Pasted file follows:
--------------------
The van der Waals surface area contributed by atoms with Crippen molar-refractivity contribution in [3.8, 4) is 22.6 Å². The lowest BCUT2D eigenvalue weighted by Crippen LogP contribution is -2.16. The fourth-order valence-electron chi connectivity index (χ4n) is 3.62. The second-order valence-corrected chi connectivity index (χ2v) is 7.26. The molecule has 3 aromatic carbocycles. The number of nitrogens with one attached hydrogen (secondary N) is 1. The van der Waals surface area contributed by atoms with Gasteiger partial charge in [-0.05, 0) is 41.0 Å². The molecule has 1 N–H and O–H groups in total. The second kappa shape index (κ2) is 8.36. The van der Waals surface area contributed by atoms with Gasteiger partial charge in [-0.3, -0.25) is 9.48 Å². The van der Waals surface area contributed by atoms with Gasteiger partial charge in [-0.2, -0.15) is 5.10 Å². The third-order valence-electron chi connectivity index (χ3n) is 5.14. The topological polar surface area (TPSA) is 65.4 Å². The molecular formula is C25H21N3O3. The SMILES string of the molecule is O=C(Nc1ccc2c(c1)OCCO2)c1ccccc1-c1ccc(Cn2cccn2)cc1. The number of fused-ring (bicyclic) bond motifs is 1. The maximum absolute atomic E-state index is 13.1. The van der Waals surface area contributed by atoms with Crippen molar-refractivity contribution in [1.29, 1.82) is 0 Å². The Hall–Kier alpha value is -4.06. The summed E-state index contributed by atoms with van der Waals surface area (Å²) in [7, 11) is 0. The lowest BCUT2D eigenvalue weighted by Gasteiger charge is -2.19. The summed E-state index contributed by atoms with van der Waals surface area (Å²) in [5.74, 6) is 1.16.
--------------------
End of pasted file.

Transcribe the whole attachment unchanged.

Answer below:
The van der Waals surface area contributed by atoms with Crippen molar-refractivity contribution in [3.8, 4) is 22.6 Å². The lowest BCUT2D eigenvalue weighted by Crippen LogP contribution is -2.16. The fourth-order valence-electron chi connectivity index (χ4n) is 3.62. The second-order valence-corrected chi connectivity index (χ2v) is 7.26. The molecule has 3 aromatic carbocycles. The number of nitrogens with one attached hydrogen (secondary N) is 1. The van der Waals surface area contributed by atoms with Gasteiger partial charge in [-0.05, 0) is 41.0 Å². The molecule has 1 N–H and O–H groups in total. The second kappa shape index (κ2) is 8.36. The van der Waals surface area contributed by atoms with Gasteiger partial charge in [-0.3, -0.25) is 9.48 Å². The van der Waals surface area contributed by atoms with Gasteiger partial charge in [-0.2, -0.15) is 5.10 Å². The third-order valence-electron chi connectivity index (χ3n) is 5.14. The topological polar surface area (TPSA) is 65.4 Å². The molecular formula is C25H21N3O3. The SMILES string of the molecule is O=C(Nc1ccc2c(c1)OCCO2)c1ccccc1-c1ccc(Cn2cccn2)cc1. The number of fused-ring (bicyclic) bond motifs is 1. The maximum absolute atomic E-state index is 13.1. The van der Waals surface area contributed by atoms with Crippen molar-refractivity contribution in [1.29, 1.82) is 0 Å². The Hall–Kier alpha value is -4.06. The summed E-state index contributed by atoms with van der Waals surface area (Å²) in [7, 11) is 0. The lowest BCUT2D eigenvalue weighted by Gasteiger charge is -2.19. The summed E-state index contributed by atoms with van der Waals surface area (Å²) in [5.74, 6) is 1.16.